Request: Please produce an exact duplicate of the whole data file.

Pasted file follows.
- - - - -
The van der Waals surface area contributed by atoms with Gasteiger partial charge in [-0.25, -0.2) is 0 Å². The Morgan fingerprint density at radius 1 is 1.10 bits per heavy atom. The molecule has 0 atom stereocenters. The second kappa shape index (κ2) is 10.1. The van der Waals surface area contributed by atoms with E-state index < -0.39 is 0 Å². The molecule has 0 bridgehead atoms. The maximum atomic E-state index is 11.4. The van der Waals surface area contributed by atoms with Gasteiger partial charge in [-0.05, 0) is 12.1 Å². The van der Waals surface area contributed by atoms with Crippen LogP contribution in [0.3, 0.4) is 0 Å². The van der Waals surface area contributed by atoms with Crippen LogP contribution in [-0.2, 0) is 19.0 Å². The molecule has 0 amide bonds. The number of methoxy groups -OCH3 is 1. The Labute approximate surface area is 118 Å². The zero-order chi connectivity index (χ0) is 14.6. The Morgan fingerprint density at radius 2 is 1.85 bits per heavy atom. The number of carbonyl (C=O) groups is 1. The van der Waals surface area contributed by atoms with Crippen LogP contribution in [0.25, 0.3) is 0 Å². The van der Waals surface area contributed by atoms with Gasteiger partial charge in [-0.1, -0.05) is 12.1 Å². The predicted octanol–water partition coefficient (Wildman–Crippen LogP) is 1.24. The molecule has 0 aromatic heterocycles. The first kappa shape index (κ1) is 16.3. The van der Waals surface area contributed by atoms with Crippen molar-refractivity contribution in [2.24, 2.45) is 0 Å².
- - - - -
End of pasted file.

The van der Waals surface area contributed by atoms with Gasteiger partial charge in [-0.25, -0.2) is 0 Å². The Morgan fingerprint density at radius 1 is 1.10 bits per heavy atom. The molecule has 0 atom stereocenters. The second kappa shape index (κ2) is 10.1. The van der Waals surface area contributed by atoms with E-state index < -0.39 is 0 Å². The molecule has 0 bridgehead atoms. The maximum atomic E-state index is 11.4. The van der Waals surface area contributed by atoms with Gasteiger partial charge in [-0.05, 0) is 12.1 Å². The van der Waals surface area contributed by atoms with Crippen LogP contribution in [0.3, 0.4) is 0 Å². The van der Waals surface area contributed by atoms with Crippen LogP contribution in [-0.2, 0) is 19.0 Å². The molecule has 0 amide bonds. The number of methoxy groups -OCH3 is 1. The Labute approximate surface area is 118 Å². The zero-order chi connectivity index (χ0) is 14.6. The Morgan fingerprint density at radius 2 is 1.85 bits per heavy atom. The number of carbonyl (C=O) groups is 1. The van der Waals surface area contributed by atoms with Crippen LogP contribution in [0.25, 0.3) is 0 Å². The van der Waals surface area contributed by atoms with Gasteiger partial charge in [-0.1, -0.05) is 12.1 Å². The predicted octanol–water partition coefficient (Wildman–Crippen LogP) is 1.24. The molecule has 0 aromatic heterocycles. The first kappa shape index (κ1) is 16.3. The van der Waals surface area contributed by atoms with Crippen molar-refractivity contribution in [2.24, 2.45) is 0 Å².